Employers can still maintain a “reasonable” drug testing and zero tolerance drug policy, but with this new law, in most cases such policies should be revised to prohibit impairment or use/possession of cannabis while on the job rather than a blanket, zero tolerance prohibition against cannabis use. Similar to Illinois’ medical marijuana law (the Compassionate Use of Medical Cannabis Pilot Program Act), the Cannabis Act explicitly provides that it does not impact an “employer’s ability to comply with federal or State law or cause it to lose a federal or State contract or funding.” This somewhat circular language regarding federal law is vexing without further guidance, since marijuana is still classified as an illegal Schedule I controlled substance at the federal level. In the absence of guidance, this language could be read to allow employers that are government contractors or federal grant recipients to maintain stricter testing procedures and policies, however, a number of state courts have held that state anti-discrimination laws may still require employers to consider making reasonable accommodations for medical marijuana users. Given these drastic changes, employers are encouraged to take a close look at their internal policies and procedures and revise to:

  • Make clear that zero-tolerance drug policies prohibit possession of marijuana at the worksite and impairment while on the job.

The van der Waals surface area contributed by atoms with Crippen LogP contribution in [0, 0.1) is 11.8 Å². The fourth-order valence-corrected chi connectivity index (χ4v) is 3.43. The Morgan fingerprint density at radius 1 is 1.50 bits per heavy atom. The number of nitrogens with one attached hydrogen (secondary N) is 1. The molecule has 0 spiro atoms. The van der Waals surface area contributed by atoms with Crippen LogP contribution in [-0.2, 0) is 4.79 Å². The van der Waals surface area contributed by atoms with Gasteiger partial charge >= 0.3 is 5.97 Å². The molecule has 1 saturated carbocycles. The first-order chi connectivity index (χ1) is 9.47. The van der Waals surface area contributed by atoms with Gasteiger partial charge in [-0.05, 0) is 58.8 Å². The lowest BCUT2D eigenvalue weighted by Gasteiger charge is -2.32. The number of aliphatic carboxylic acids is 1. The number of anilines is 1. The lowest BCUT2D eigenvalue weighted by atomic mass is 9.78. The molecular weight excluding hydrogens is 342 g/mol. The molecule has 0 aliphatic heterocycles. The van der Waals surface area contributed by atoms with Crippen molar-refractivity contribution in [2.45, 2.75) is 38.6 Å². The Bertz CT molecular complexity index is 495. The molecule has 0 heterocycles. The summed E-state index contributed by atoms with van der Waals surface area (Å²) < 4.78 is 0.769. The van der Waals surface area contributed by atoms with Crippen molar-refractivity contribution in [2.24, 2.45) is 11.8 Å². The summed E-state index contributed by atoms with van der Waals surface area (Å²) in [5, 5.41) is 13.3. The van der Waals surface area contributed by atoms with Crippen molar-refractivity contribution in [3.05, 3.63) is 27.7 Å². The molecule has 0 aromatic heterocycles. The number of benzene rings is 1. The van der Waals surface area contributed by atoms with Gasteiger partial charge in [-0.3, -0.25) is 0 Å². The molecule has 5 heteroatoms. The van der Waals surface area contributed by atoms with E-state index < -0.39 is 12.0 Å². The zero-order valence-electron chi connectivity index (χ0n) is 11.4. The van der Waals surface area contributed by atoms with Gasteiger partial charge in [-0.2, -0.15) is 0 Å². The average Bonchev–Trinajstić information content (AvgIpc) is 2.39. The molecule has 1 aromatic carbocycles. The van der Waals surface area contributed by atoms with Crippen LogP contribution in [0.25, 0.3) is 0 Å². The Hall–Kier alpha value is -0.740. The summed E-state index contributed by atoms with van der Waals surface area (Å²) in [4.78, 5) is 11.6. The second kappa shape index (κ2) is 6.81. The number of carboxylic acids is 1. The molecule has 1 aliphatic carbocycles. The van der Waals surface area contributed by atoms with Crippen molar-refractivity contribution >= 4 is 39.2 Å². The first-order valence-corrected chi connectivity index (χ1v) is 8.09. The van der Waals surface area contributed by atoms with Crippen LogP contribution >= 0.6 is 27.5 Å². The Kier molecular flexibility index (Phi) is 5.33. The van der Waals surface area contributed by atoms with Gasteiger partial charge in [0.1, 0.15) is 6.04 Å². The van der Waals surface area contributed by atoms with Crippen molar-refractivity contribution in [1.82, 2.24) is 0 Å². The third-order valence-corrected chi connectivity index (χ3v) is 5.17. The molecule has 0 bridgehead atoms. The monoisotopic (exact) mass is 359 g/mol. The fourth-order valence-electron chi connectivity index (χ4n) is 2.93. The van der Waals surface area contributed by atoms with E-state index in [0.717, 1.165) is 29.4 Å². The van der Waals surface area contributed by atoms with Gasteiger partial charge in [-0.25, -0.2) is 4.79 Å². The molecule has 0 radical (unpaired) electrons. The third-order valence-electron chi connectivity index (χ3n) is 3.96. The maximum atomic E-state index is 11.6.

• Provide supervisors and employees with training and tools to enable them to spot a cannabis-impaired employee.
  • Explain to employees and managers the employee’s rights when it comes to challenging the employer’s good faith belief of impairment, and the procedures outlining that process.

A major question left open by the new law’s plain language is the continued efficacy of pre-employment drug testing. Since the law discusses impairment in terms of “articulable symptoms while working,” it is unclear whether a pre-employment positive drug test alone could serve as a basis to refuse to hire or withdraw an offer of employment. Thus, in light of this ambiguity and the potential risk of liability, employers should reconsider whether pre-employment drug testing remains suitable for their business.

This is a developing area of law both in Illinois and elsewhere around the country, and it is unclear how the Cannabis Act will be applied in practice. As employers await clarification from Illinois courts, we will continue to watch legal developments in recreational cannabis states, including Illinois, that have addressed anti-discrimination provisions for general guidance, and report back here.


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Anna Wermuth

Vice Chair, Labor & Employment Department

(312) 474-7876